THE government has defended the increase in tuition fees by higher learning institutions despite disgruntlement by hard-pressed parents and guardians.
This comes as the authorities granted polytechnics and universities the green light to increase their fees for this year.
The issue was raised by Zanu PF Senator Alice Dube on Thursday, who urged the government to reconsider the decision, especially when most people were not going to work as a result of the Covid-19 pandemic.
In response, Higher and Tertiary Education deputy minister Raymore Machingura said the institutions wanted to improve the quality of education they offered.
“Fees are paid so that students learn. The aim of the government is that children should go to school.
“Every child should be given an opportunity to go to university and it should be affordable. So, when it comes to fees, what we want is for these students to be skilful…
“Our fees are in two phases. We have what we call tuition fees and there are other fees which are called ancillary which are for your child’s upkeep and maintenance of the school.
“What happens is that if fuel, food and data go up, all that will lead to an increase in fees. We have tried to avoid an increase in tuition fees but when the ancillary fee goes up, all fees go up,” Machingura said.
MDC Senator Elias Mudzuri challenged Machingura on the policies implemented by the government in assisting students, particularly the ones doing well, so that they continue with their education.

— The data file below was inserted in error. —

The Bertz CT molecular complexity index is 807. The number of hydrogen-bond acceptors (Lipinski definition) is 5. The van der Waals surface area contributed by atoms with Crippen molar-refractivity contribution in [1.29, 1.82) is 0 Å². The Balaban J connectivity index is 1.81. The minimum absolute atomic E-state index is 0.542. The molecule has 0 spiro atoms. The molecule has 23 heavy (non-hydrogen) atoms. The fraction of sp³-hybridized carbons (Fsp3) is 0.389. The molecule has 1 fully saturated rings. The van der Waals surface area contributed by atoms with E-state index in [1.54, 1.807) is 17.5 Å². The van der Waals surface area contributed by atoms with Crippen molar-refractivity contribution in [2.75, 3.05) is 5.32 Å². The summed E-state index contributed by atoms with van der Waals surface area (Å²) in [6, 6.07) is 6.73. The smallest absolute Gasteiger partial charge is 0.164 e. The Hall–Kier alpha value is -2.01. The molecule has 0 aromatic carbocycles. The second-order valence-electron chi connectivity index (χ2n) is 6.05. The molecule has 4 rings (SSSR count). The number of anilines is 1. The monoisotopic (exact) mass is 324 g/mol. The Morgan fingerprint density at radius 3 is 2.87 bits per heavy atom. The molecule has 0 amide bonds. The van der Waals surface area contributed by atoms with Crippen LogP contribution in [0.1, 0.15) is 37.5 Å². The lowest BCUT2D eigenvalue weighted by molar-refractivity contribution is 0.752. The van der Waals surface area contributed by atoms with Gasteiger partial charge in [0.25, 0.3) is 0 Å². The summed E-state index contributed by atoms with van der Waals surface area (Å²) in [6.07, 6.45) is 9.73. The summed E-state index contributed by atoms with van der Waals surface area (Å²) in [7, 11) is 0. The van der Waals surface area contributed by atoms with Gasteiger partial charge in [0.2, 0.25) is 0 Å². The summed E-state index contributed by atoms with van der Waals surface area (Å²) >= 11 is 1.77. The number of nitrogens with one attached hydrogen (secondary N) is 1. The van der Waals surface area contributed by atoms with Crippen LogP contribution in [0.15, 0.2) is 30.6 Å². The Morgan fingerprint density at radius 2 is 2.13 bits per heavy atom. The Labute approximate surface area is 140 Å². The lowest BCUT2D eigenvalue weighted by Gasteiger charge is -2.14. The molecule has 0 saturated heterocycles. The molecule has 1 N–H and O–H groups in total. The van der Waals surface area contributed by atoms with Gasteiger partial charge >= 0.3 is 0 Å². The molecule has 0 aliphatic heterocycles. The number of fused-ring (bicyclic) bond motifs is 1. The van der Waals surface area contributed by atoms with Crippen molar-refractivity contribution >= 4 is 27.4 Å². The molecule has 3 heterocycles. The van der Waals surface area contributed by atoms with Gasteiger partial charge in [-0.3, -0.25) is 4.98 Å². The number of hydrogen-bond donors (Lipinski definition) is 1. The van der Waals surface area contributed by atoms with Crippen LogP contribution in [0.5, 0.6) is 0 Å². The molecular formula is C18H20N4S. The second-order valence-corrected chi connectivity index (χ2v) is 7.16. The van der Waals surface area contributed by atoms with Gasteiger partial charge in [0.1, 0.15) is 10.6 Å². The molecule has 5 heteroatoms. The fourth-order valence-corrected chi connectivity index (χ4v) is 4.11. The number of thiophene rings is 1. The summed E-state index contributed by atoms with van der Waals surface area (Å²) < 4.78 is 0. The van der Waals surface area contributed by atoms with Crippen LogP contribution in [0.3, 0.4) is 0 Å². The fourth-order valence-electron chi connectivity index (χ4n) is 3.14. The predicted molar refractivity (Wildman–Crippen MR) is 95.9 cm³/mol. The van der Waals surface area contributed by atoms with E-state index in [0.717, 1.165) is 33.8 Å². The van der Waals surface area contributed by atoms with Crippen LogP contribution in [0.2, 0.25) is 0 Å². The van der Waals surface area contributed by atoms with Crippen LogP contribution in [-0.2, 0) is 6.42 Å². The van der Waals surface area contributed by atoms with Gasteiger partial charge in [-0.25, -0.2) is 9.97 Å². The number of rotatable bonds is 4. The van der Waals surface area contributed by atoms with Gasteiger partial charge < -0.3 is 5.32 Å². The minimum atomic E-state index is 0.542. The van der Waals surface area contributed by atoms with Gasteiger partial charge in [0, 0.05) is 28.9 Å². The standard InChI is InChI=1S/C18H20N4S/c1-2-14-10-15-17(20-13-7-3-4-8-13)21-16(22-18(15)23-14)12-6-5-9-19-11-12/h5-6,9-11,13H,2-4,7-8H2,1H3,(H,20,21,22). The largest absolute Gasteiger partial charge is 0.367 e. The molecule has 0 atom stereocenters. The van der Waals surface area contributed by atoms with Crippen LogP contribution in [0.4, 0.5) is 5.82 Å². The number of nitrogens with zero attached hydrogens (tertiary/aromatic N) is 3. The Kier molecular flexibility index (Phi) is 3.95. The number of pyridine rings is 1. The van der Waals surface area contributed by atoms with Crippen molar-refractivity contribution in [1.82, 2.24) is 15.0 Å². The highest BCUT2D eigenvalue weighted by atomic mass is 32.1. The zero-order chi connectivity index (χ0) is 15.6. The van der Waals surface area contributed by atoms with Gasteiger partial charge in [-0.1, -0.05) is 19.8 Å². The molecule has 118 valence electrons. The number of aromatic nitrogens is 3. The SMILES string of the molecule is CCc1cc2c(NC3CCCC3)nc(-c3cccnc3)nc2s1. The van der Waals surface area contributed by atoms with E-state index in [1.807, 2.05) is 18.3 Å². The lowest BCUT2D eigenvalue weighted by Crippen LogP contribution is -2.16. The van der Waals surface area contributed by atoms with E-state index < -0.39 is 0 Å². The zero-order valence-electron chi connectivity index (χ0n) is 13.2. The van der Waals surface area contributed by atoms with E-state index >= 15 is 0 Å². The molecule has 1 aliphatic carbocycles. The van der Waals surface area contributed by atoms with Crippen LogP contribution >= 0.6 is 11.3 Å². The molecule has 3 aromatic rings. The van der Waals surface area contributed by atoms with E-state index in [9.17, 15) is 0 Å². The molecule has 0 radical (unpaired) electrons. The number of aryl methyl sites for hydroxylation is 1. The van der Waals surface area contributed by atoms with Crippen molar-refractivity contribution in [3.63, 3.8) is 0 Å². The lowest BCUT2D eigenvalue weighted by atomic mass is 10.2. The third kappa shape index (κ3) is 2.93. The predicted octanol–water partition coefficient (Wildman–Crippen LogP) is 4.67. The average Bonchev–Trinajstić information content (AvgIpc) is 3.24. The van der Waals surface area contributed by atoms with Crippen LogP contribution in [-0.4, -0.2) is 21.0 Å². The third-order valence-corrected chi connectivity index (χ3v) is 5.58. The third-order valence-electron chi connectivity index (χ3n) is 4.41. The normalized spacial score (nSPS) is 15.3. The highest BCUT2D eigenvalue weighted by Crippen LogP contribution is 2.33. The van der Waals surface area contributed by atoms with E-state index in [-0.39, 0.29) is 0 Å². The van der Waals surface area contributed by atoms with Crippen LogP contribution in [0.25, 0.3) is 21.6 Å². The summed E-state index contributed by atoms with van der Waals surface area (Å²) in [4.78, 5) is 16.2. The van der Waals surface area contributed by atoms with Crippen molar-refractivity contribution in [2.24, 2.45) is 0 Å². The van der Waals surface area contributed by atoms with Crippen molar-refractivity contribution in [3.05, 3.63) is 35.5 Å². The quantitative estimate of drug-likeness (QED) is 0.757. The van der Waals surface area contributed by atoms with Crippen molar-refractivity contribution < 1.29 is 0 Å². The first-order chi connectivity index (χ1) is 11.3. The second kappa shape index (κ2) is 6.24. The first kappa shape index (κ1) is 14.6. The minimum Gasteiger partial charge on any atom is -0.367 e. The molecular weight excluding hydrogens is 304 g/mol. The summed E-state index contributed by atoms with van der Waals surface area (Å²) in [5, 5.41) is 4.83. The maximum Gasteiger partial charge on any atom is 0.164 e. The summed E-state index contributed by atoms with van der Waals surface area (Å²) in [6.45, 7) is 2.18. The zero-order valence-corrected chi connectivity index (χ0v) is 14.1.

“Fees are being charged in US$ and if they are to be converted to Zimdollar, parents who are civil servants and peasant farmers cannot afford to pay.
“What is the government position on helping those students who would have excelled but cannot afford the fees?” asked Mudzuri.
Machingura said that the government has come up with a loan package to cushion disadvantaged students.
“We want all children to be able to go to school and that is where the issue of affordability comes in.
“The government as of now is trying to help our students. It has come up with a plan that a student who enrols at a university and articulates his/her challenges, is given forms to fill to have access to a loan, not a grant.
“They then go to the bank, for example CBZ, and are given money. That is the first level.
“The second level, in trying to find out how to help, we looked for microfinance services who give what is called an EduLoan. These are different from banks, because banks are overloaded as they also give out personal loans, mortgages and offer daily banking services but EduLoans are only targeting the education sector.”